Packed bed carburization of a tantalum or tantalum alloy object is disclosed. A method for producing corrosion-resistant tantalum or tantalum alloy objects is described. The method includes the steps of placing the object in contact with a carburizing pack, heating the packed object in vacuum furnace to a temperature whereby carbon from the pack diffuses into the object forming grains with tantalum carbide along the grain boundaries, and etching the surface of the carburized object. This latter step removes tantalum carbides from the surface of the carburized tantalum object while leaving the tantalum carbide along the grain boundaries. 4 figs.

  16. A novel reactor configuration for packed bed chemical-looping combustion of syngas

    Energy Technology Data Exchange (ETDEWEB)

    Hamers, H.P.; Gallucci, F.; Van Sint Annaland, M. [Multiphase Reactor Group, Chemical Process Intensification, Department of Chemical Engineering and Chemistry, Eindhoven University of Technology, P.O. Box 513, 5600 MB Eindhoven (Netherlands); Cobden, P.D. [Energy Research Centre of the Netherlands (ECN), P.O. Box 1, 1755 ZG Petten (Netherlands); Kimball, E. [TNO Gas Treatment, P.O. Box 6000, 2600 JA Delft (Netherlands)


    This study reports on the application of chemical looping combustion (CLC) in pressurized packed bed reactors using syngas as a fuel. High pressure operation of CLC in packed bed has a different set of challenges in terms of material properties, cycle and reactor design compared to fluidized bed operation. However, high pressure operation allows the use of inherently more efficient power cycles than low pressure fluidized bed solutions. This paper quantifies the challenges in high pressure operation and introduces a novel reactor concept with which those challenges can be addressed. Continuous cyclic operation of a packed bed CLC system is simulated in a 1D numerical reactor model. Importantly, it is demonstrated that the temperature profiles that can occur in a packed bed reactor as a result of the different process steps do not accumulate, and have a negligible effect on the overall performance of the system. Moreover, it has been shown that an even higher energy efficiency can be achieved by feeding the syngas from the opposite direction during the reduction step (i.e. countercurrent operation). Unfortunately, in this configuration mode, more severe temperature fluctuations occur in the reactor exhaust, which is disadvantageous for the operation of a downstream gas turbine. Finally, a novel reactor configuration is introduced in which the desired temperature rise for obtained hot pressured air suitable for a gas turbine is obtained by carrying out the process with two packed bed reactor in series (two-stage CLC). This is shown to be a good alternative to the single bed configuration, and has the added advantage of decreasing the demands on both the oxygen carrier and the reactor materials and design specification.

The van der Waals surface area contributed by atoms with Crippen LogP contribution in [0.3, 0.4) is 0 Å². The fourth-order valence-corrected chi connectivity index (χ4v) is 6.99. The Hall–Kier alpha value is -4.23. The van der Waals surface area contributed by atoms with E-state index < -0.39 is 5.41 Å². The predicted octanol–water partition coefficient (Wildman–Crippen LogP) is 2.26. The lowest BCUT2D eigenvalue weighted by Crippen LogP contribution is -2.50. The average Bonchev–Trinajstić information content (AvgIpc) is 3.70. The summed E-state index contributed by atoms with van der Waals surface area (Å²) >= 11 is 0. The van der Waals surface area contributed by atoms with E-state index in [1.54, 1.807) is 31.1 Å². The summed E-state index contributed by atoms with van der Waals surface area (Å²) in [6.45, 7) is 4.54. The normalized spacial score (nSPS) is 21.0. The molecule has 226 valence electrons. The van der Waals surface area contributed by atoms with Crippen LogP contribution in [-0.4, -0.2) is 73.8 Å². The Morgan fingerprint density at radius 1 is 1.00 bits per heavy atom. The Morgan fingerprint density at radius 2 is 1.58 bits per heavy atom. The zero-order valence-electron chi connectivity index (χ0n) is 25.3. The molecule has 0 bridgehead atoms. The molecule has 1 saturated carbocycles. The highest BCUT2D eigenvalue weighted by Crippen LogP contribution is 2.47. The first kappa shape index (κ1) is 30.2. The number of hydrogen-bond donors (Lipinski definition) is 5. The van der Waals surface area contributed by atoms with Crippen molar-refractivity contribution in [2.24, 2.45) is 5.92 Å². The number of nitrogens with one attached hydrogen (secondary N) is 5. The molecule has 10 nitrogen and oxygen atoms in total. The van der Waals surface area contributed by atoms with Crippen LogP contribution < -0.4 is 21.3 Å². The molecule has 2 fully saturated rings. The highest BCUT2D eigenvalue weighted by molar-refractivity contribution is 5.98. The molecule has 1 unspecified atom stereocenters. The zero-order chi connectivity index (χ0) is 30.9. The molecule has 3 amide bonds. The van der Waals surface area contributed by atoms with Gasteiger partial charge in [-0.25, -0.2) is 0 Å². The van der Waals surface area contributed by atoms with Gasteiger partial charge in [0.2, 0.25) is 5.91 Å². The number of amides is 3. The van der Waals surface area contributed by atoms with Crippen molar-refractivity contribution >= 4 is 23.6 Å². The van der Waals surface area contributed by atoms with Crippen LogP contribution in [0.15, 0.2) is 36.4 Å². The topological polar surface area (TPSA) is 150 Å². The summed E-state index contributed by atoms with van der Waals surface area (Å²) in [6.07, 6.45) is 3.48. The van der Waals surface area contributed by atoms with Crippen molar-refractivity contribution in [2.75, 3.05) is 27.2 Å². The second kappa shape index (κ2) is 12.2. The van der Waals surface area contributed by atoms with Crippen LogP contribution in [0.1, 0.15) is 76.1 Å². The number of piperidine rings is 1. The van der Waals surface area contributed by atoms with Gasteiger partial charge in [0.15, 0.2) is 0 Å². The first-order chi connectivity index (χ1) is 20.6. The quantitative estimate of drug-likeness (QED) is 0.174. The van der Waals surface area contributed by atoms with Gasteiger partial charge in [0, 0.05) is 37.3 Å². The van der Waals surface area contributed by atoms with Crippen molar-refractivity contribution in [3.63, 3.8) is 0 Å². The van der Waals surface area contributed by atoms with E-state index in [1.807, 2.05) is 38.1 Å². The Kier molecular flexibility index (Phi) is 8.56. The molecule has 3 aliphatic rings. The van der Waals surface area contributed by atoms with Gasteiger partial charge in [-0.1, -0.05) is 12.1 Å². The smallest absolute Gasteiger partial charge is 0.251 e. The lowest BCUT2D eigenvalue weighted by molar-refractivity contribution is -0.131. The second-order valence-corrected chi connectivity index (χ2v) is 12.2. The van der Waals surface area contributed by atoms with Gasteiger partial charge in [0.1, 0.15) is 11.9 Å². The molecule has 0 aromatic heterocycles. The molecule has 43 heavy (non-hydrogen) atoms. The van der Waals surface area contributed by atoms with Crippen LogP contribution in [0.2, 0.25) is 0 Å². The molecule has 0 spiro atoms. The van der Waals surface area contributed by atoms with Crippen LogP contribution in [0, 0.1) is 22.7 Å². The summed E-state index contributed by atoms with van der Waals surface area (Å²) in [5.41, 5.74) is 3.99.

17. Fluoroalkyl and Alkyl Chains Have Similar Hydrophobicities in Binding to the “Hydrophobic Wall” of Carbonic Anhydrase

    Energy Technology Data Exchange (ETDEWEB)

    J Mecinovic; P Snyder; K Mirica; S Bai; E Mack; R Kwant; D Moustakas; A Heroux; G Whitesides